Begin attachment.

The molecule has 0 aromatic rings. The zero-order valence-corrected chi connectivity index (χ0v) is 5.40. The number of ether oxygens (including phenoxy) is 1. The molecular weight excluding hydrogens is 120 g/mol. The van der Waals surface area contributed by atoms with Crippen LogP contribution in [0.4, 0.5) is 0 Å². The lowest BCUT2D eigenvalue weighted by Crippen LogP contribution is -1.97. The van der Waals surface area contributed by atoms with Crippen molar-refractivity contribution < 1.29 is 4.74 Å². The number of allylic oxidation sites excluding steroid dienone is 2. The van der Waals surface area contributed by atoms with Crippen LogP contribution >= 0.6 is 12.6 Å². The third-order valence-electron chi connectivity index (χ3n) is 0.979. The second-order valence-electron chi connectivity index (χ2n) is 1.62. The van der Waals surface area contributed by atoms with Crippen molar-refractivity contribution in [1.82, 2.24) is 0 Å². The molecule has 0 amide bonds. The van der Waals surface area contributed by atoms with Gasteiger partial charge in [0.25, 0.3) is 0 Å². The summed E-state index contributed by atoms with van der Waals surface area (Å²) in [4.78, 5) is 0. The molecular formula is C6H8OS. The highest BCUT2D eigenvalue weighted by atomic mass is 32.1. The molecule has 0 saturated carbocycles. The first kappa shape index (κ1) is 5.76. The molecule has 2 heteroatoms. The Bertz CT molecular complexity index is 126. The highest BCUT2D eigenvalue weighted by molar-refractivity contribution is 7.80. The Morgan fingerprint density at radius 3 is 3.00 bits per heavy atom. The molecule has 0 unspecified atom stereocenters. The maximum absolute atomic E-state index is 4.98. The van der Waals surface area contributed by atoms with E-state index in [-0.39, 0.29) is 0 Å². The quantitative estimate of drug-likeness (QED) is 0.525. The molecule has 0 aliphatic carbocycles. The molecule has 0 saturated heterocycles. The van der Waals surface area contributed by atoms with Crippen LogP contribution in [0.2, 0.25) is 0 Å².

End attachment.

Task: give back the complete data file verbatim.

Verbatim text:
The molecule has 0 aromatic rings. The zero-order valence-corrected chi connectivity index (χ0v) is 5.40. The number of ether oxygens (including phenoxy) is 1. The molecular weight excluding hydrogens is 120 g/mol. The van der Waals surface area contributed by atoms with Crippen LogP contribution in [0.4, 0.5) is 0 Å². The lowest BCUT2D eigenvalue weighted by Crippen LogP contribution is -1.97. The van der Waals surface area contributed by atoms with Crippen molar-refractivity contribution < 1.29 is 4.74 Å². The number of allylic oxidation sites excluding steroid dienone is 2. The van der Waals surface area contributed by atoms with Crippen LogP contribution >= 0.6 is 12.6 Å². The third-order valence-electron chi connectivity index (χ3n) is 0.979. The second-order valence-electron chi connectivity index (χ2n) is 1.62. The van der Waals surface area contributed by atoms with Crippen molar-refractivity contribution in [1.82, 2.24) is 0 Å². The molecule has 0 amide bonds. The van der Waals surface area contributed by atoms with Gasteiger partial charge in [0.25, 0.3) is 0 Å². The summed E-state index contributed by atoms with van der Waals surface area (Å²) in [4.78, 5) is 0. The molecular formula is C6H8OS. The highest BCUT2D eigenvalue weighted by atomic mass is 32.1. The molecule has 0 saturated carbocycles. The first kappa shape index (κ1) is 5.76. The molecule has 2 heteroatoms. The Bertz CT molecular complexity index is 126. The highest BCUT2D eigenvalue weighted by molar-refractivity contribution is 7.80. The Morgan fingerprint density at radius 3 is 3.00 bits per heavy atom. The molecule has 0 unspecified atom stereocenters. The maximum absolute atomic E-state index is 4.98. The van der Waals surface area contributed by atoms with E-state index in [-0.39, 0.29) is 0 Å². The quantitative estimate of drug-likeness (QED) is 0.525. The molecule has 0 aliphatic carbocycles. The molecule has 0 saturated heterocycles. The van der Waals surface area contributed by atoms with Crippen LogP contribution in [0.2, 0.25) is 0 Å².